close up of cloth
Figure 2: Cloth. n.d. Photography. Rhodes College
detail of an artifact from Lefkandi
Figure 1: Detail of an artifact from Lefkandi. n.d. Photography. Rhodes College
close up of textiles
Figure 3: Close up of Textiles. n.d. Photography. Rhodes College

Considering the origin of these textiles, there is substantial evidence to accredit the work to women. This claim is based on archeological excavations of loom weights in households, paintings on vases, and records of dedications for clothing (Foxhall 2016). Scholars acknowledge that male weavers existed as the exception; they were likely slaves, as traditional gender roles labeled weaving as a feminine task (Jenkins 1985, 114). Girls were taught the foundations of weaving as early as age five, learning through years of apprenticeships and practice within the household (Foxhall 2016). Additionally, because weaving on a loom required great strength, several hands, and synchronized movement, weaving became a social activity for women. This dynamic is depicted in the Terracotta Lekythos by the Amasis Painter, which includes imagery of two standing women working an upright loom surrounded by other women spinning wool (Fig. 4). Such domestic scenes on vases were common in subject matter and represented women as essential to society (Bundrick 2008, 286). A work by the artist Douris features a similar scene, this time with two women spinning wool into thread (Fig. 5). Groups of weavers like the one depicted were composed of a variety of backgrounds; slaves, female relatives, and women visiting the home were all possible contributors. Weaving thus provided an opportunity for Greek women, who were otherwise encouraged to remain in their quarters, to converse and build friendships (Foxhall 2016).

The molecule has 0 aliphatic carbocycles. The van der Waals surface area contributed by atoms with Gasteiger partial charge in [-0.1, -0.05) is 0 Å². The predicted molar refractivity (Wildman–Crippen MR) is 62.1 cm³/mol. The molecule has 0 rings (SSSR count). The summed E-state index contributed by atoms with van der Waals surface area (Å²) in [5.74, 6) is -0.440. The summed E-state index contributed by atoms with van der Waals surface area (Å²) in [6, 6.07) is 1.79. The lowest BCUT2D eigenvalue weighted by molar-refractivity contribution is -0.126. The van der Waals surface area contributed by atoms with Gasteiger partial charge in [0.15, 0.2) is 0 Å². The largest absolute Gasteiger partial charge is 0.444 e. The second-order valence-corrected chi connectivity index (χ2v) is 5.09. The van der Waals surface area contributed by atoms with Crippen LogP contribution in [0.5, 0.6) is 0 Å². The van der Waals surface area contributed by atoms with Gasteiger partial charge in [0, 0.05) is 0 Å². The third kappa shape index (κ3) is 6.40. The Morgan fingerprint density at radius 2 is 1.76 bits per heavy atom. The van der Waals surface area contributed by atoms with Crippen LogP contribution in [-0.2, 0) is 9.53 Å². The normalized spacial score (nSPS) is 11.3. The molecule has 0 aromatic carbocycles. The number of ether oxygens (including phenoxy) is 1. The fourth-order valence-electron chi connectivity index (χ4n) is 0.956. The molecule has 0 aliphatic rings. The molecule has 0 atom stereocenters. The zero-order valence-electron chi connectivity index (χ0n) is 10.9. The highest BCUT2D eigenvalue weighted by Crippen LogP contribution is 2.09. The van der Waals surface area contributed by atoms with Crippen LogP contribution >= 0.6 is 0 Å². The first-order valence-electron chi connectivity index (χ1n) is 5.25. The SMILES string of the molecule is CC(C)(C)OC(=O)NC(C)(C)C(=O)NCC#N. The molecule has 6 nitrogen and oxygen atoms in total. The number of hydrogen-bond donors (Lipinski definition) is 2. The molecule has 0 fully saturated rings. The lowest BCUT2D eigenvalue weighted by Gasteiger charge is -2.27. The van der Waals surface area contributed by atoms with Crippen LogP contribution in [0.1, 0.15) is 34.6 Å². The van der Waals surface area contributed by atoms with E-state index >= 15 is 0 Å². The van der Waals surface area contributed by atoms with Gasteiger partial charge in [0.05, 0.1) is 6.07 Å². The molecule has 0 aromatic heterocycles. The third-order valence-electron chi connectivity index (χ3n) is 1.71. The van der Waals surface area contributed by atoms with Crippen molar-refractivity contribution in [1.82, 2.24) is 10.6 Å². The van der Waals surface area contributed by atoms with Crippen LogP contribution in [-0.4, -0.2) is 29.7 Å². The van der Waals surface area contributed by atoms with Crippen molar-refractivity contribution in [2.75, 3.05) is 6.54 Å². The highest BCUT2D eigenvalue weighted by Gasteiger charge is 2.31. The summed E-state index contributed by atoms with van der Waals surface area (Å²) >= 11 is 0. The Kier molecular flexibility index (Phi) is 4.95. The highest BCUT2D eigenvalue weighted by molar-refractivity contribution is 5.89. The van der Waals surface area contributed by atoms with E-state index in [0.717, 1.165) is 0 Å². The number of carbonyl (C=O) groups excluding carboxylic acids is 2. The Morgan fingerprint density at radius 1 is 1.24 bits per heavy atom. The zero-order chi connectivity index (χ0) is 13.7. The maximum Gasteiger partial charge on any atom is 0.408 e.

terracotta lekythos attributed to the Amasis Painter
Figure 4: Terracotta lekythos, Attributed to the Amasis Painter, 550-530 BCE, Archaic, Terracotta, The Metropolitan Museum of Art.